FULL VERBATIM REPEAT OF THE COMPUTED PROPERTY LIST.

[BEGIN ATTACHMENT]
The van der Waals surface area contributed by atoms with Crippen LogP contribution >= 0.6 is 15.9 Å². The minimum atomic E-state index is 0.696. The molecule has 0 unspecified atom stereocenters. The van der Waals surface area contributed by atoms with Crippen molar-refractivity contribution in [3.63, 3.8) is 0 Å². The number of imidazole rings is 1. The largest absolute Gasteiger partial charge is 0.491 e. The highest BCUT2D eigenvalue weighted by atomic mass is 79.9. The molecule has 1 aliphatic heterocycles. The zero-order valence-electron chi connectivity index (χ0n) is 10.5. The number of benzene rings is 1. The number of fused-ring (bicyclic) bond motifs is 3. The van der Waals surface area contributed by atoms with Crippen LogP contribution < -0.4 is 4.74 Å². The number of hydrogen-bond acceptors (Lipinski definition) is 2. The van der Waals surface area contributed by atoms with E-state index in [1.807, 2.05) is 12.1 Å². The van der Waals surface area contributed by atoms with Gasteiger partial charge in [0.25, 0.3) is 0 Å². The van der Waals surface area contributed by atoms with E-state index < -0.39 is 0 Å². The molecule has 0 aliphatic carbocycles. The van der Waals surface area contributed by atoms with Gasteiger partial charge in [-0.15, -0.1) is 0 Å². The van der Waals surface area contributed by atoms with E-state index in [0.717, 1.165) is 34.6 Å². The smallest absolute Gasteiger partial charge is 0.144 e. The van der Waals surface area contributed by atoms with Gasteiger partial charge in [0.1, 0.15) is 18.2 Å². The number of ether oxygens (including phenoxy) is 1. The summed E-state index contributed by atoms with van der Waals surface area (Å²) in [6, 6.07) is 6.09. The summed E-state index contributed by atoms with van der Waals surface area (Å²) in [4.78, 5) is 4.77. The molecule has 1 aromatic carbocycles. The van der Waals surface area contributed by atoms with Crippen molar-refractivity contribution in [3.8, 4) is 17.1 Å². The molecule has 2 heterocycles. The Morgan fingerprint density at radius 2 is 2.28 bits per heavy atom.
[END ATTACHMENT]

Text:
The van der Waals surface area contributed by atoms with Crippen LogP contribution >= 0.6 is 15.9 Å². The minimum atomic E-state index is 0.696. The molecule has 0 unspecified atom stereocenters. The van der Waals surface area contributed by atoms with Crippen molar-refractivity contribution in [3.63, 3.8) is 0 Å². The number of imidazole rings is 1. The largest absolute Gasteiger partial charge is 0.491 e. The highest BCUT2D eigenvalue weighted by atomic mass is 79.9. The molecule has 1 aliphatic heterocycles. The zero-order valence-electron chi connectivity index (χ0n) is 10.5. The number of benzene rings is 1. The number of fused-ring (bicyclic) bond motifs is 3. The van der Waals surface area contributed by atoms with Crippen LogP contribution < -0.4 is 4.74 Å². The number of hydrogen-bond acceptors (Lipinski definition) is 2. The van der Waals surface area contributed by atoms with E-state index in [1.807, 2.05) is 12.1 Å². The van der Waals surface area contributed by atoms with Gasteiger partial charge in [0.25, 0.3) is 0 Å². The van der Waals surface area contributed by atoms with E-state index < -0.39 is 0 Å². The molecule has 0 aliphatic carbocycles. The van der Waals surface area contributed by atoms with Gasteiger partial charge in [-0.15, -0.1) is 0 Å². The van der Waals surface area contributed by atoms with E-state index in [0.717, 1.165) is 34.6 Å². The smallest absolute Gasteiger partial charge is 0.144 e. The van der Waals surface area contributed by atoms with Gasteiger partial charge in [0.1, 0.15) is 18.2 Å². The number of ether oxygens (including phenoxy) is 1. The summed E-state index contributed by atoms with van der Waals surface area (Å²) in [6, 6.07) is 6.09. The summed E-state index contributed by atoms with van der Waals surface area (Å²) in [4.78, 5) is 4.77. The molecule has 1 aromatic carbocycles. The van der Waals surface area contributed by atoms with Crippen molar-refractivity contribution in [3.8, 4) is 17.1 Å². The molecule has 2 heterocycles. The Morgan fingerprint density at radius 2 is 2.28 bits per heavy atom.